‘Already I have Ricky blindfolding her with tape, tying up her wrists, saying, ‘Honey if you really love me keep walking towards the cliff. Until I say stop.’ And my poor love-smitten sister starts walking towards the precipice, the ends of the red tape fluttering behind her.’
Although the careful formalism of the writing is undeniable, at the same time, McMillan often manages to produce a freewheeling and surprising inventiveness within her yarns. Consequently, it is writing without borders; writing that shimmers and bends like a mirage. This, in turn, establishes a sense of discombobulation: we are never quite sure what is coming next. The introductory sentence to ‘The fame of Mr Whippy and the crayfish’ states, ‘We last saw Mr Whippy out at sea.’ And an excerpt from the story, ‘Springing along in trick shoes’, suggests a rug being gently pulled out from under us as readers, much like characters do to one another.
‘I forgot to tell her the uplifting part: that the trick shoes were a yellow colour so if you walked through a field of daffodils you wouldn’t know where your feet ended and the flowers began.’
Through engaging descriptions, often conjured by utilising the accessible nature of idiomatic speech (she obviously has a good ear for the vernacular), McMillan can bag a character in very few words. Especially evocative for this older reader is the description in ‘We, the school dental nurses, 1960’ of the dental nurses in ‘our cardigans tulip red, our feet rubber-soled’.
Humour certainly adds to the charm of this book. The very funny story ‘Wishbone’ centres around the transporting of a cooked chicken to a family gathering:
‘And all the while I was thinking it was so typical of her to say dressed chicken instead of stuffed chook.’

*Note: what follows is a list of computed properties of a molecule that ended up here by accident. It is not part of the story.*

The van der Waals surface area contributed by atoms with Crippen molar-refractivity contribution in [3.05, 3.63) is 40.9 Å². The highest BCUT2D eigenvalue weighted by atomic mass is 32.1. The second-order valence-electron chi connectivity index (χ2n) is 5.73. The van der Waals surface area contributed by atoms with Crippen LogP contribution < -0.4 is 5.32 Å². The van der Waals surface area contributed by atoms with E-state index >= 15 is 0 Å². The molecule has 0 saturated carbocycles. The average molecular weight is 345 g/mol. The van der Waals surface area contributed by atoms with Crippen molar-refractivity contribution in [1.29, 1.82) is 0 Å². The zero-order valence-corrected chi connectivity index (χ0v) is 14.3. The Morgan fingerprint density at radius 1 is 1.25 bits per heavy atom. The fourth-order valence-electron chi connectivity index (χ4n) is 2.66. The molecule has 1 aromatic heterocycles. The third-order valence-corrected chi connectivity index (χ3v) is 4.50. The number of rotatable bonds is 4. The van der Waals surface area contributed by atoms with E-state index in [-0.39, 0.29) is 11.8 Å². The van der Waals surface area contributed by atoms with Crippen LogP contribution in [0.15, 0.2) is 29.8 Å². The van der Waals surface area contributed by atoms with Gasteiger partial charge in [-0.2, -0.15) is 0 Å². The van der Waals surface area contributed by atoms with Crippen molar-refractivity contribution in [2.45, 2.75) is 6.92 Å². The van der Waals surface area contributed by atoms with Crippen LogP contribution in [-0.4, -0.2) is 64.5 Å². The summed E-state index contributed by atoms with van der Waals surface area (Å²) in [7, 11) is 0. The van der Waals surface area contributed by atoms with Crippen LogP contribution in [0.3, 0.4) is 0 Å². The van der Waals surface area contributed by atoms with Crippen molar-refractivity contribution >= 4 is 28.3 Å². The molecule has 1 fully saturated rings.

McMillan’s writing could be summarised as a sense of enchantment paradoxically interlaced with a sense of earthiness, creating a clever counterpointing. Nature is often the background, naturally and effortlessly providing light relief for the sombre story or sober poem. As the author writes in ‘Hawk-eyed girls’, offering perspective:
‘And that’s why we leaned wide from the window, poked out our heads, testing the night air, listening to the waves, the rumbling drift wood, all the broken things that landed on the shore.’
Sometimes an underlying uncertainty is abruptly employed to put off-kilter an otherwise familiar and cosy domestic setting, with family members suddenly facing fear and fracture, as the story ‘Branching out’ artfully does:
‘And the second mistake, Papa says, standing on the veranda looking down at the glow in the paddock, is that some silly bugger hasn’t stamped out the fire.’
Fundamental, too, to the effect of this book is the resonance of its poetry. McMillan’s skill as a poet adds considerable impact, especially in terms of pacing and construction. Some of the prose, if not all, falls into the flash fiction genre. To master what this genre demands—concise writing, perfectly formed and ending with conclusions loaded with the capacity to startle—McMillan compresses language but does so without losing overall control of well-told narratives.
This small but mighty book is packed with memorable, idiosyncratic characters, none of whom are rich. It highlights the divide between the well-off and the not-so-well-off, and it embroiders its depictions with the coloured threads of the real and the surreal, the tender and the harsh. It is about struggle, survival, small triumphs, and the ironic and bittersweet humour of disenfranchisement.
McMillan’s The Wandering Nature of Us Girls gives its subjects, such as children, people who stray from what is perceived as normal, lovers, battlers and those who live on the edge, a voice. Despite the title’s hint that the writing contained within may well be of a wavering, wandering nature, this is, in fact, strong, definite writing that stands resolute in what it sets out to achieve: another way of looking, another way of seeing.
‘I imagine he’s walking / to get away from the trickiness // of language. A stiff breeze to carry / away any stray vowels // so I won’t ask him in. Let the mothers float, / their arms splayed to the sky, // let him find the rhythm of his own sure feet.’ (From the poem ‘Alan Bennett striding over the shore’)
KAY MCKENZIE COOKE is writing Muttonbird Tree House, her third Murihiku novel, while also developing poems for a fifth poetry collection. She lives in Dunedin.